Updated: Jul 26, 2019
Last spring, at Malice Domestic, I was on an author panel entitled: Murder on the Menu. I shared the floor with three other cozy writers who had a food theme in their mystery series. They were all smart and funny and professional and I was honored to be included.
One of the questions we were asked is how we obtain the recipes for our books. The answers were varied. One woman had attended culinary school. Another had recently moved to Texas and was embracing the local hot and spicy cuisine. For me, good food had always been my path to nurturing those I love. And the recipes in my books are versions of oldies but goodies.
A few months before my final edits were due for Death at the Day Lily Cafe, I traveled to New York with my daughter and her four-month-old son by train to help her gain inventory for her start up boutique. She was on a buying mission at the Javits Center.
After disembarking and finally finding our very small hotel, tired and chilled from our journey and the rain that had permeated our outerwear, we were thrilled to find a small restaurant with steam on the windows to rest our weary bones and snuggle her son.
Most often my best ideas come from restaurant fare with my added spin. That day, we settled into a booth, ordered a glass of hearty wine, and perused the menu. I stomped the water from my pumps and rubbed my arms. And there it was. That day’s special. Tomato cream soup with caramelized onion grilled cheese. My head shot up. “Did you see that?” I said to my daughter who was nursing her son. She had wrapped him in a fashionable infinity scarf to keep him warm.
“Shut. Up.” she said.
When I was finalizing my edits for Death at the Day Lily Café, I knew I needed my own version of the delicious fare I devoured that afternoon. Their dish included bacon. Of course it did. We all know EVERYTHING tastes better with bacon. But when both my children decided to become vegetarian once the youngest was fourteen, I had learned to make dishes better than bacon. And the challenge was on.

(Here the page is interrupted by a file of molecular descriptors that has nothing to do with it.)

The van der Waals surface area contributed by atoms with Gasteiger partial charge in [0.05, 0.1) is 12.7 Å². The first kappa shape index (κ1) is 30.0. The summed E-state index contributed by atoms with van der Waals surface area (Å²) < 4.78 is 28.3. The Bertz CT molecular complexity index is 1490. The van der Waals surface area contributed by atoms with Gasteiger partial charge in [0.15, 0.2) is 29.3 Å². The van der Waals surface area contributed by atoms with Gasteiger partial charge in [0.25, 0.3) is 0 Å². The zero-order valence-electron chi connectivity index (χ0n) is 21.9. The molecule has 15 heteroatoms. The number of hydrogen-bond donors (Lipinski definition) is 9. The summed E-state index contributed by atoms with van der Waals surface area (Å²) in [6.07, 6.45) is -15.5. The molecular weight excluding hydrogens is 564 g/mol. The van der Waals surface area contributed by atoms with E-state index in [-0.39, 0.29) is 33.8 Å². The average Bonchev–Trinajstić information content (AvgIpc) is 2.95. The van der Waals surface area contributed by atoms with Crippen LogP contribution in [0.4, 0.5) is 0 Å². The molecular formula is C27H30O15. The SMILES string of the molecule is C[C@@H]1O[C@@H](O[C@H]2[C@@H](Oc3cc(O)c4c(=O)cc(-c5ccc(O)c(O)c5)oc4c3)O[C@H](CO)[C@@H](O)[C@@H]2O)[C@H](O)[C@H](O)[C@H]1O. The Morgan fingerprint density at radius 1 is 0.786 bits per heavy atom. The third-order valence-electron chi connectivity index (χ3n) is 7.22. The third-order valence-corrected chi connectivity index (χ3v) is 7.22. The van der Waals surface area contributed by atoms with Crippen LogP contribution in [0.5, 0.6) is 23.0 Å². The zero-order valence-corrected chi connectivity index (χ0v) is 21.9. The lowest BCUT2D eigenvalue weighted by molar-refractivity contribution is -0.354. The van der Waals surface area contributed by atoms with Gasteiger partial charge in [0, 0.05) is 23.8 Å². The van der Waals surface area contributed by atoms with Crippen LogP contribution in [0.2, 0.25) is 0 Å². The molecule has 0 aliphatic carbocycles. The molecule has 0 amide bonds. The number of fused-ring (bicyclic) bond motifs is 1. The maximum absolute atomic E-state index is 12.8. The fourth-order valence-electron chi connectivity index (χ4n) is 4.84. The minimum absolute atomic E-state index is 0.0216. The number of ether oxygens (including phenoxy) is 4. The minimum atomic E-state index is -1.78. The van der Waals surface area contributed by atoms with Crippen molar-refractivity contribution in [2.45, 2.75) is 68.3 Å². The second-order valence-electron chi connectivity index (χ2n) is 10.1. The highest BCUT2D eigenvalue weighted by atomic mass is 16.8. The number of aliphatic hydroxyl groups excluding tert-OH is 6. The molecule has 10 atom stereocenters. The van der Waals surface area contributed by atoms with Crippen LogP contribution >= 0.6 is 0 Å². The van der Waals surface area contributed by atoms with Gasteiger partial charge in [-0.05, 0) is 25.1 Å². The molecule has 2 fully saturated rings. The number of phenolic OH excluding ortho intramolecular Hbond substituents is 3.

The first decision was the bread. In Murder at Barclay Meadow, Rosalie Hart discovers the yellowed recipe card of her Aunt Charlotte’s homemade seven grain bread. Rosalie and her aunt used to make it together when she was a child when she spent weeks on end at her farm on the Eastern Shore of Maryland.
Caramelized onions. Julia Child taught me the merits of slow cooking onions to bring out their sweetness. We’re not talking twenty minutes on the stove top. We’re talking over an hour of reduced heat and caramelized crispness.
Next was the cheese. Without bacon a smoky cheese was required. Perhaps two types. Maybe Swiss?
Wrapped and ready for delivery. Another new recipe based on an outing I will never forget.
My passion is nurturing the people you care for with unforgettable food. Food triggers all of our senses and when you enjoy it with those you love, in a peaceful, calm atmosphere, dimmed lights, cloth napkins in your lap, eyes glistening from the candle light, the world is a better place.
Why food? Because food is the pathway to fostering health and good will.
It may sound a little dramatic but I know you know what it’s like to sit down to a special meal. No TV. At the table. Practicing the waning art of listening. The most important skill we possess. You know what happens. By listening we learn more than we could ever glean from our own musings.
Caramelized Onion Grilled Cheese
For one sandwich:
Crusty roll or 2 slices of deli bread
4 slices organic Baby Swiss cheese
4 slices organic aged white cheddar cheese
Chipotle mayonnaise (available in most grocery stores)
6 Tablespoons caramelized onion or more if you have room on the bread (see recipe below)
Butter for the bread
Slather the mayo over the inside of both slices of bread. Spoon onions over the bottom slice. Top with both types of cheese. Cover with second slice of bread. Butter outside of sandwich and grill in a panini maker until cheese is melted and bread is toasted. Slice in half diagonally and eat with the soup. I particularly enjoy dipping the edge of the sandwich into the soup before taking a bite. This sandwich can also be grilled on a stove top.
4 - 5 yellow onions, sliced
1 large shallot, sliced
3 Tablespoons butter
1/2 teaspoon sugar
1 teaspoon salt
Melt the butter in a large sauté pan. Add onions and shallot and cook on medium heat, stirring frequently. Cook until onions are soft, about 20 minutes. Stir in sugar and salt and increase heat to medium high. Cook onions until caramelized, stirring frequently. Remove from heat. Store in refrigerator until ready to make the grilled cheese. Warm to room temperature before making the sandwich. Leftovers are perfect for a bowl of French onion soup.